Ever since we started to track the Sun’s dark blemishes in earnest, humans have noticed a pattern of quiescence and temper that repeats roughly every 11 years.
There have been 24 of these cycles since observations were first recorded in the mid-18th century. And, according to a panel made up of experts from NASA and the National Oceanic and Atmospheric Administration (NOAA), December 2019 marked the start of number 25.
You can’t be blamed for not noticing the shift. There were no flashes of light, no cosmic trumpets. Just an appearance of low-temperature shadows called sunspots at high latitudes.
“We keep a detailed record of the few tiny sunspots that mark the onset and rise of the new cycle,” says Frédéric Clette, director of the World Data Center Sunspot Index and Long-term Solar Observations.
“These are the diminutive heralds of future giant solar fireworks. It is only by tracking the general trend over many months that we can determine the tipping point between two cycles.”
In practice, variations in the Sun’s behaviour make it impossible to identify a fresh start until it’s passed. It took sifting through data on solar activity from the past eight months to confirm last year was as boring as the Sun is going to get for the next decade.
In spite of centuries of careful recording of these 11 year cycles, we still don’t have the mechanisms behind these cycles fully worked out. Periodicity in stars is pretty common; looking out into the Universe, there are a variety of pulsating objects that seem to flare and darken at intervals you could almost set your watch by.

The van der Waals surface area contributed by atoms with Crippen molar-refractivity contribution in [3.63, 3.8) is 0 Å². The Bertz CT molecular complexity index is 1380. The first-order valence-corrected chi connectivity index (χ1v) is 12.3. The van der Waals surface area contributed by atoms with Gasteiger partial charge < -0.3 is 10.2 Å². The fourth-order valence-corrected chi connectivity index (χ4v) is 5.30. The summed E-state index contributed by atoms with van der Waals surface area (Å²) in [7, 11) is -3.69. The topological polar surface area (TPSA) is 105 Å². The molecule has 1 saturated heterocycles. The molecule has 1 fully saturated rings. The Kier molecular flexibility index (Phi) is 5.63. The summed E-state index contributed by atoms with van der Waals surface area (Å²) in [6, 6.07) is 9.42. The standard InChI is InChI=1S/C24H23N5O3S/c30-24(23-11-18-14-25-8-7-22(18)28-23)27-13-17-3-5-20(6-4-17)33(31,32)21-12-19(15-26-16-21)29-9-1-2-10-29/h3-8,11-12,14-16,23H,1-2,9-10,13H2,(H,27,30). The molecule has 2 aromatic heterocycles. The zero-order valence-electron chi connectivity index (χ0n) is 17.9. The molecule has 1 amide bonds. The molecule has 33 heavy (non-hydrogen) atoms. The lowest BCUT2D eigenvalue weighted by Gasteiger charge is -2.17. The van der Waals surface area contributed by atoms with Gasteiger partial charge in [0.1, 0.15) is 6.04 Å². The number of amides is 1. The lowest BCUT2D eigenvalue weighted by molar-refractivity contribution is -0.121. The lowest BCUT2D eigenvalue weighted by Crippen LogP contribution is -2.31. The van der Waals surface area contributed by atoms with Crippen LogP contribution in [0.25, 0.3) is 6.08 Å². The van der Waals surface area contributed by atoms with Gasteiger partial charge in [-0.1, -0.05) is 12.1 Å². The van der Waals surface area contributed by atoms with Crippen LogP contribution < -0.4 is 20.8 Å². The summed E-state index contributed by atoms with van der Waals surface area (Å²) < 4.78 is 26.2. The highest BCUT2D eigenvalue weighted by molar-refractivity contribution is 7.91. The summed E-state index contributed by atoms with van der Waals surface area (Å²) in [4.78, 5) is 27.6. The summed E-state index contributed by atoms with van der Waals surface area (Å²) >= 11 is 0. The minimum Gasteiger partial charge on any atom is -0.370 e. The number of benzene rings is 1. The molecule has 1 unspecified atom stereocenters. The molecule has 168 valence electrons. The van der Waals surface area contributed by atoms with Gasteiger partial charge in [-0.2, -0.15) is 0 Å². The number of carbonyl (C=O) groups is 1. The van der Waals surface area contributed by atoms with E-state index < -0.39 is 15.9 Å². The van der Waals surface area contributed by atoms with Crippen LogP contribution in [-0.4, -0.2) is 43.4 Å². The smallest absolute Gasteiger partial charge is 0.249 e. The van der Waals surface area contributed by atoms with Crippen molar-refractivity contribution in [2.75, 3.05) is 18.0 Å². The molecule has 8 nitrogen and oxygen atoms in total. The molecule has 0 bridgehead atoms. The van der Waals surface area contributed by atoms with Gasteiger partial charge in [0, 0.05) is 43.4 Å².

The best we can determine for our own Sun’s patterns has to do with changes in its magnetic fields, which are in turn driven by complex currents of flowing plasma deep within.
“As we emerge from solar minimum and approach Cycle 25’s maximum, it is important to remember solar activity never stops; it changes form as the pendulum swings,” says NASA solar scientist Lika Guhathakurta.
While the cycle of highs and lows takes place over 11 years, it is more accurately a reflection of a larger 22-year cycle defined by a complete overturn in the Sun’s polarity. Every 11 years the poles swap, returning to place at the end of the next loop.
Monitoring these transitions can help us better predict space weather, which is dictated largely by outbursts of charged plasma and radiation that can ferociously blow out into space, especially during solar maximums.
It’ll be roughly another five years before we can say we’re in the thick of the Sun’s more aggressive phase. That doesn’t mean we needn’t be paying attention now.
Whether Solar Cycle 25 will put on a show or not is left to be seen, though is unlikely to be explosive. Number 24 was relatively quiet, after all, but mostly by comparison with preceding cycles which were somewhat stronger than usual.
“Just because it’s a below-average solar cycle, doesn’t mean there is no risk of extreme space weather,” says Doug Biesecker, co-chair of the panel and solar physicist at NOAA’s Space Weather Prediction Center in Colorado.
“The Sun’s impact on our daily lives is real and is there.”
It also pays to be realistic about what that impact is, especially if you’re not an astronaut concerned about basking in high-speed protons and X-rays or a space engineer managing a bunch of delicate satellites.
Down here on the surface, shielded by kilometres of atmosphere, solar cycles are barely noticeable. If you’re lucky, you might see a slight pick-up in aurora activity during solar maximums; most of the time we don’t have to be too concerned about a solar flare destroying life as we know it.
One thing is for sure: any relationship between 2020’s rather depressing events and the Sun’s pensive mood are at best metaphorical. Still, one can’t help but wonder sometimes what the stars are thinking.